signing a robot's key - was: Re: Global Directory signatures

David Shaw dshaw at
Sat Jan 1 15:52:03 CET 2005

On Sat, Jan 01, 2005 at 01:03:59PM +0100, Jeff Fisher wrote:

> However, for key CA57AD7C, the only bit of information on the key
> is: "PGP Global Directory Verification Key."  To verify this, you
> only need to confirm that it is fulfilling this role.  Indeed, there
> is no way that meeting someone in meatspace can confirm this,
> without that person abusing the intended role for this key, thus
> eroding trust in it.  In the above case, if they key had said only
> "GnuPG release signing key", and had a history of signing the gnupg
> releases, that would be the only verification needed to identify the
> key as what it purportes to be.  Verifying that person X has control
> of this key is superfluous to verfifying it's role.

This is a general problem with signing any key that does not have a
direct mapping to a human being.  I did not give a good example of the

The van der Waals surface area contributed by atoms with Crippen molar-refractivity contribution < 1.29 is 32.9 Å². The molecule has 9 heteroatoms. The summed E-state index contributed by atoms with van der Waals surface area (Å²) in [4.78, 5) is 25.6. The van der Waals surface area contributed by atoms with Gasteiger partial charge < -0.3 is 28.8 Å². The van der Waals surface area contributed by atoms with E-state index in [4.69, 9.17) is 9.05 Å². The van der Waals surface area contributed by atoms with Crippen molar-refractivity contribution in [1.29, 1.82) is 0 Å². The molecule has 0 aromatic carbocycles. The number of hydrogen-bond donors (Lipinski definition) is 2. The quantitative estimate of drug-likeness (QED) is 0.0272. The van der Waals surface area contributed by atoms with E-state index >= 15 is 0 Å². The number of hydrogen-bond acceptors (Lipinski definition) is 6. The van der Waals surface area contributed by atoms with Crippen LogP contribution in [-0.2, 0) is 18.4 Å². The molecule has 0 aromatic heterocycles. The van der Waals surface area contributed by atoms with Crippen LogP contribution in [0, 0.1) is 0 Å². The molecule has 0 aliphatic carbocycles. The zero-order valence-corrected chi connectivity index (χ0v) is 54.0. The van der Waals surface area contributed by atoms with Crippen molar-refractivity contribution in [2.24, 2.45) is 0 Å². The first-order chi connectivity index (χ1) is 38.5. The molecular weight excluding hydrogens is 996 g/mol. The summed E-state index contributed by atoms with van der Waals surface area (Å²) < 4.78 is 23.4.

problem by citing keys that do have direct mappings to human beings.
So let me use your example of the GD key:

For me, refusing to believe it is the "real" GD key is fairly silly,
of course, not least because its action is very obvious.  We can all
see the signatures it issues.  It's available on a few web sites.
Heck, it even *comes with GnuPG* as one of the sample keys.

However, personally believing this key is the right one, and being
willing to testify to others that this key is the right one is not the
same thing.  It's a fine point.  I do not wish to give the impression
that I am right and others wrong in drawing this point here.  The
existence of the "ownertrust" concept in the web of trust speaks to
the varying opinions about when to sign.

For me, signing the GD key without some higher level of proof (and it
is not clear what that could be for a key that does not identify a
human being), would be akin to signing a key because someone else I
knew signed it.


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